If you’ve read our previous blog posts on GDPR, you’ll know that a brand new set of data privacy regulations will be introduced on the 25th May — a date that seems closer than ever now January is upon us — and failure to comply is not an option.
While implementing GDPR will come with a few challenges for businesses and marketers, clear and consistent data privacy regulations across Europe will certainly have multiple long-term benefits for companies and consumers.
So, with the deadline approaching fast, perhaps we all need to include GDPR compliance in our list of business resolutions in 2018 and give our data collection and storage procedures an overhaul ready for the May deadline!
Get started with these key steps:
Complete a mailing list audit
According to GDPR, individuals need to express “freely given, specific, informed, and unambiguous” consent for their data to be used reinforced by a “clear affirmative action”. Therefore, to be compliant, you will need to remove all users from your mailing list where there is no record of an intentional opt-in.
If you have purchased mailing lists in the past, you will also need to remove those contacts and rely on more organic data collection methods going forward.
Whilst you may lose a large percentage of subscribers, you will be left with a list of consenting readers that are more engaged and receptive to your marketing content.
Implement a new mailing list opt-in procedure
With your current mailing list organised and fully compliant, you now need to put a system in place that will ensure that all new customer data is collected in alignment with GDPR going forward.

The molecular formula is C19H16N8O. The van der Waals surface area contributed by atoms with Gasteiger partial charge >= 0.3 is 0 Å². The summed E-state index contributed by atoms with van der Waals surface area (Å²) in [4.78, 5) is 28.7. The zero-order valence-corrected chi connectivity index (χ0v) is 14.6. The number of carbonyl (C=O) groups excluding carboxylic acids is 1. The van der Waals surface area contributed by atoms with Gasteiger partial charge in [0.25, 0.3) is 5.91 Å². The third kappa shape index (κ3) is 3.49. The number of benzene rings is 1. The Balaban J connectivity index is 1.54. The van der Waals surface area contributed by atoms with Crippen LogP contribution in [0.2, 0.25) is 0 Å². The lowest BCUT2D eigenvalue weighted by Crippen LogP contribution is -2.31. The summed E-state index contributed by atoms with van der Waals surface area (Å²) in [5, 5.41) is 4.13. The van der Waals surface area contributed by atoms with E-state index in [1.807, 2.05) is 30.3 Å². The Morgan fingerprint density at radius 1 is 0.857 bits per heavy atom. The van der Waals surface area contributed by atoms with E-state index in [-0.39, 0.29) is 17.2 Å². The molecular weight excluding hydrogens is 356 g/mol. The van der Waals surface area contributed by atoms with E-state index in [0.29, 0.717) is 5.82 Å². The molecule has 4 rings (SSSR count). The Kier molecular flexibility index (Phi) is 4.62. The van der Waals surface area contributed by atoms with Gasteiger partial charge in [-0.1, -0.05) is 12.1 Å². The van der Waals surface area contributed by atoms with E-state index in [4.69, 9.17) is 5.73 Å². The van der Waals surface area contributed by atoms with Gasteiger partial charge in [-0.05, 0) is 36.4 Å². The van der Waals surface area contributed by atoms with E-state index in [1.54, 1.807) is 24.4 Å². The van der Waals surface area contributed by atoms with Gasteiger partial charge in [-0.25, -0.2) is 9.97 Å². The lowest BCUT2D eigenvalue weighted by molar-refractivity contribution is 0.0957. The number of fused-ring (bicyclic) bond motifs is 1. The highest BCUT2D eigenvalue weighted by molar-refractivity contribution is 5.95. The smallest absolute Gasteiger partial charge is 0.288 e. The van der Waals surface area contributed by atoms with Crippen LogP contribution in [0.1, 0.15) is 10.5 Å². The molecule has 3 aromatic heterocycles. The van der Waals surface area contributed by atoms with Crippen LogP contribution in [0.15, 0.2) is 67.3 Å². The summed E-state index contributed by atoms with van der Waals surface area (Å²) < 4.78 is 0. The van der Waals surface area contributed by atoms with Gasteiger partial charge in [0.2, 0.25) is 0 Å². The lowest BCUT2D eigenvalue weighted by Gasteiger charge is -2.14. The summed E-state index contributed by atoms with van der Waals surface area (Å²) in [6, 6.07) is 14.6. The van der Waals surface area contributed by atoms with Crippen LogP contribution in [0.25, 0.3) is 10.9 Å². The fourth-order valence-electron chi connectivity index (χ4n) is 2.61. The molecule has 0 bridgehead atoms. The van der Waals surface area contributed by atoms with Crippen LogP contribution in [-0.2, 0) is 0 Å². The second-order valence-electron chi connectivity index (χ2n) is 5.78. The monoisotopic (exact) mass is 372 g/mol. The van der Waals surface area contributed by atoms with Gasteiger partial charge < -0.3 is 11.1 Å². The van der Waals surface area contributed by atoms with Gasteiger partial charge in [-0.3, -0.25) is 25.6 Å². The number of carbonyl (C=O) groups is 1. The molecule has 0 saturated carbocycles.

Include dedicated sign-up forms throughout your site that will allow users to intentionally add themselves to your mailing list. Ensure that each subscriber confirms that they want to receive communications by sending an automated email to confirm the subscription.
Optimise your customer data storage
Still using an Excel spreadsheet to store customer data? You might want to invest in a CRM (Customer Relationship Management) system. Most systems will not only keep your customer’s data secure and organised, but it will allow users to access and remove their data from your systems quickly and easily.
Giving users this ability is essential to GDPR, which aims to offer users more control over how their data is collected and used. This includes the ability to access or remove data, known as “the right to be forgotten”. Offering a clear unsubscribe link in all marketing emails and a link to a user profile where users can modify their preferences is your best bet.
For more information on GDPR, be sure to check out our previous blog posts in this series.